If there is no arrest prior to chargesheet and/or conviction, false cases will fail during the trial. This means the husband and his family will never be arrested and therefore the chances of them accepting the demands are miniscule. In summary, the main “attraction” of 498A is its ability to get the opposite party arrested even before any semblance of a trial and/or conviction has occurred.

With the new guidelines and consequent difficulty around arrest, interest in misusing this law should naturally decline. In the remainder of this write-up, we look at some numbers from the National Crime Records Bureau (NCRB) to confirm if the numbers support the theory that 498A is waning in its attraction as a tool for misuse.

Statistical analysis of 498A

Every year, a huge number of cases are registered under IPC 498A. In terms of total number of cases registered, it is the 6th biggest crime in India, as seen from the below table.

Note: Table only lists those crime categories where the total number of cases registered are in multiple tens-of-thousands.

All India – Cases – Major Crimes – 2015

Nature of Crime Total Number of Cases
Theft 467833
Rash Driving/Road Rage 451069
Death by Negligence 134384
Cheating 115405
Criminal Tresspass & Burglary 114123
Cruelty by Husband & Relatives 113403
Grievous Hurt 92996
Kidnapping & Abduction 82999
Assault on women 82422
Riots 65255
Robbery 36188
Rape 34651
Murder 32127


In fact, one can notice from the above table that if one were to consider only those categories where a deliberate intent to commit crime is involved (leaving out rash driving and death by negligence), 498A crimes are the 4th largest in terms of number of cases registered.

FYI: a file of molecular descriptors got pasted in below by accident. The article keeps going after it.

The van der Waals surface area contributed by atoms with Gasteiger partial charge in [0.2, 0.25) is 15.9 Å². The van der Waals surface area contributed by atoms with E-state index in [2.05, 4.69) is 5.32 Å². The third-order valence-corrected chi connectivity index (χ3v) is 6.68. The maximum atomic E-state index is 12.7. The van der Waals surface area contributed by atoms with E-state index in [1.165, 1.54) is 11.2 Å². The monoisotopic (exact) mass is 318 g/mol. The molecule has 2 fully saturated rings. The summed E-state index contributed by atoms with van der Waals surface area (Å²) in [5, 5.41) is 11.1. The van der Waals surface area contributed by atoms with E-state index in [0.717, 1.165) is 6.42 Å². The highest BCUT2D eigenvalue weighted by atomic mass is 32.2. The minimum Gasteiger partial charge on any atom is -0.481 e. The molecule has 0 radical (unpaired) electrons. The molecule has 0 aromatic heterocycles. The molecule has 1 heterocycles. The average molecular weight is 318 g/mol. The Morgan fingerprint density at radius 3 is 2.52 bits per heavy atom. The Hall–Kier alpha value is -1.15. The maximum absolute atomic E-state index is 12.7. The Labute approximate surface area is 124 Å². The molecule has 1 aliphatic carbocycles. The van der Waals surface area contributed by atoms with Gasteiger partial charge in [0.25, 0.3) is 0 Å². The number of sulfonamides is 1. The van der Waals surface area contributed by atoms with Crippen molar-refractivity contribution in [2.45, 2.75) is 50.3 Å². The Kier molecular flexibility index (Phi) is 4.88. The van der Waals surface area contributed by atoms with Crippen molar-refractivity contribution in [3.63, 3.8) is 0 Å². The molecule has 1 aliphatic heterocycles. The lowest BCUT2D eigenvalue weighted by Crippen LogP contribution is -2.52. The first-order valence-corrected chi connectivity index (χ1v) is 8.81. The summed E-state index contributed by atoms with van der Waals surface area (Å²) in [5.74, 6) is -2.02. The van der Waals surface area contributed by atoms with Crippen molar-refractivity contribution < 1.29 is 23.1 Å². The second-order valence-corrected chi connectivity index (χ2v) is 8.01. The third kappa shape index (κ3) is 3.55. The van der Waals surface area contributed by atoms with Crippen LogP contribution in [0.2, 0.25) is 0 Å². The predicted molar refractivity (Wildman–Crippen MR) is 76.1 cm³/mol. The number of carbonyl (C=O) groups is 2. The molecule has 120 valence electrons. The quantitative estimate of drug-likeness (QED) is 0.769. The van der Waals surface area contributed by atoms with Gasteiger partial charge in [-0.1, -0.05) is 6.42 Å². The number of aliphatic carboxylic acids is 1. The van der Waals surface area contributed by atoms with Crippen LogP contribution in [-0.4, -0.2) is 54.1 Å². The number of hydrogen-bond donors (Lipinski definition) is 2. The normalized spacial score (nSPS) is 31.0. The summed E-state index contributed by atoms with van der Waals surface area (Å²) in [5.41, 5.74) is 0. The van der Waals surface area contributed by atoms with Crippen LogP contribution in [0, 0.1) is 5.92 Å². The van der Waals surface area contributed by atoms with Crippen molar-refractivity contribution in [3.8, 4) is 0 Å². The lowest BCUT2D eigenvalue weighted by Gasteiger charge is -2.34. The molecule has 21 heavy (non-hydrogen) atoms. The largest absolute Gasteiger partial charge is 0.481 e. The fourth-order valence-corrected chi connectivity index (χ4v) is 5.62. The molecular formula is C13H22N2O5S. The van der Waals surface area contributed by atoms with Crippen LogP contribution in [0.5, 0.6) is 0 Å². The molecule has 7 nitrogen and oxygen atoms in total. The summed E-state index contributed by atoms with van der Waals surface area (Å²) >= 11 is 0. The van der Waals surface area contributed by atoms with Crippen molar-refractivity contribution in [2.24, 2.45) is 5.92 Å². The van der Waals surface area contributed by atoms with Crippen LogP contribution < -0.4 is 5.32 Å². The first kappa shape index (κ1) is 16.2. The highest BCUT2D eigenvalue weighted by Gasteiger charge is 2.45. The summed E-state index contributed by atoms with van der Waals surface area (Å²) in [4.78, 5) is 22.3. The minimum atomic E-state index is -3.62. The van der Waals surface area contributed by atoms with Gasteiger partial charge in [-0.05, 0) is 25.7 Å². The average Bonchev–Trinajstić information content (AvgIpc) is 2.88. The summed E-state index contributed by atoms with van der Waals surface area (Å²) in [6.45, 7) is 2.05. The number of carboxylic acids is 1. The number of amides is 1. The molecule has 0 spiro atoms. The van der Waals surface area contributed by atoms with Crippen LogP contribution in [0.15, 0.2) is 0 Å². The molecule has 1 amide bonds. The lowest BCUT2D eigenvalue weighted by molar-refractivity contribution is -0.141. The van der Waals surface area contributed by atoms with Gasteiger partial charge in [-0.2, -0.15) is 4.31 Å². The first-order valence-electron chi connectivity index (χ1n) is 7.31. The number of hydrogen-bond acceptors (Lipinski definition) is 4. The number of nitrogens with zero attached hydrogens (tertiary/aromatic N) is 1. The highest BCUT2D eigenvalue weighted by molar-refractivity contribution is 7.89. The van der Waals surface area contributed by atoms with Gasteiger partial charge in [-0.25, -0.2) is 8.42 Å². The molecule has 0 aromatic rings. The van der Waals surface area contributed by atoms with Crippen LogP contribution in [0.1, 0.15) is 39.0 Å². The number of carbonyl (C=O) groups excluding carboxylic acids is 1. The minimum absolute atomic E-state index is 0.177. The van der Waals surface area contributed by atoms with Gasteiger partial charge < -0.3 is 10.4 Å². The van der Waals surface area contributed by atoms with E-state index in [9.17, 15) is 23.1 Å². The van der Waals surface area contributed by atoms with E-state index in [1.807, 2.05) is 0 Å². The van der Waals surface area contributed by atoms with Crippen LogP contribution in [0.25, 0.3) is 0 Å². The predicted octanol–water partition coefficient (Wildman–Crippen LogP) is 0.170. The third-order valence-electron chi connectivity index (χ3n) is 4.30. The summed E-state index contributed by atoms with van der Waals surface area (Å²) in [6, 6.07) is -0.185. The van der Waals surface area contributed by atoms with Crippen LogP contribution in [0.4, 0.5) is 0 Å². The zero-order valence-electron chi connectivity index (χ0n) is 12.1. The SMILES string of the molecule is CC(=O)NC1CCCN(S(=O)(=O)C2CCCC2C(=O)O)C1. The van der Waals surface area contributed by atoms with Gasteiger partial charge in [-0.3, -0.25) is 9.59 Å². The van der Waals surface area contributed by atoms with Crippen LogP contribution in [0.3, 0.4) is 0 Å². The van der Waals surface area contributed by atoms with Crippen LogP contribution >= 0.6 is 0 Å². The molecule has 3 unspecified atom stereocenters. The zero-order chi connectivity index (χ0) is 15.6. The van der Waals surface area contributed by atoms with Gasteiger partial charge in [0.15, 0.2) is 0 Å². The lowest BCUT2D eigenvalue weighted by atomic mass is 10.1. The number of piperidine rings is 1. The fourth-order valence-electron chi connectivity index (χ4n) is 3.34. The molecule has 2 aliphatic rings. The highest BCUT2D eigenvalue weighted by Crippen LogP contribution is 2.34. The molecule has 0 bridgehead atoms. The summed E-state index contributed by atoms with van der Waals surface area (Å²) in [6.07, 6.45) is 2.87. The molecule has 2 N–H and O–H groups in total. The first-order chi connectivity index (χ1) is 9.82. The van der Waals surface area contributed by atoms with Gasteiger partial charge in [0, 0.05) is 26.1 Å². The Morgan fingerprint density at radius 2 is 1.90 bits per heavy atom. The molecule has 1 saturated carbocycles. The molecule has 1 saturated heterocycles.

Over the past 15 years, the total number of cases under IPC 498A have seen a continuous upward trend and have increased by more than 100% from 2001 to 2015. The below table shows the actual number of cases registered from 2001 to 2015.

All India – Cases – Cruelty by husband and family members for crimes against women

Year Cases Registered
2001 49170
2002 49237
2003 50703
2004 58121
2005 58319
2006 63128
2007 75930
2008 81344
2009 89546
2010 94041
2011 99135
2012 106527
2013 118866
2014 122877
2015 113403

We can observe from the above table that, for the first time in 2015, the total number of cases registered has shown a downward trend. This can directly be attributed to the strict guidelines issued by the Supreme Court of India in the year 2014. One may argue that the decline shown is for only one year and therefore it is inappropriate to conclude that it is related to the guidelines related to “no-automatic arrests”.

When we analyze the numbers for total cases registered over the years for various states, we see that two States – Karnataka and Kerala – have shown a downward trend in number of cases registered from 2012 onwards itself.

The data for Karnataka is captured in the below table.

Karnataka – Cases – Cruelty by husband and family members for crimes against women

Year Cases Registered
2001 1735
2002 1826
2003 1704
2004 1588
2005 1883
2006 2129
2007 2507
2008 2638
2009 3185
2010 3441
2011 3712
2012 3684
2013 3276
2014 3025
2015 2732

Similarly, the number of cases in Kerala have also declined since 2012, as shown below.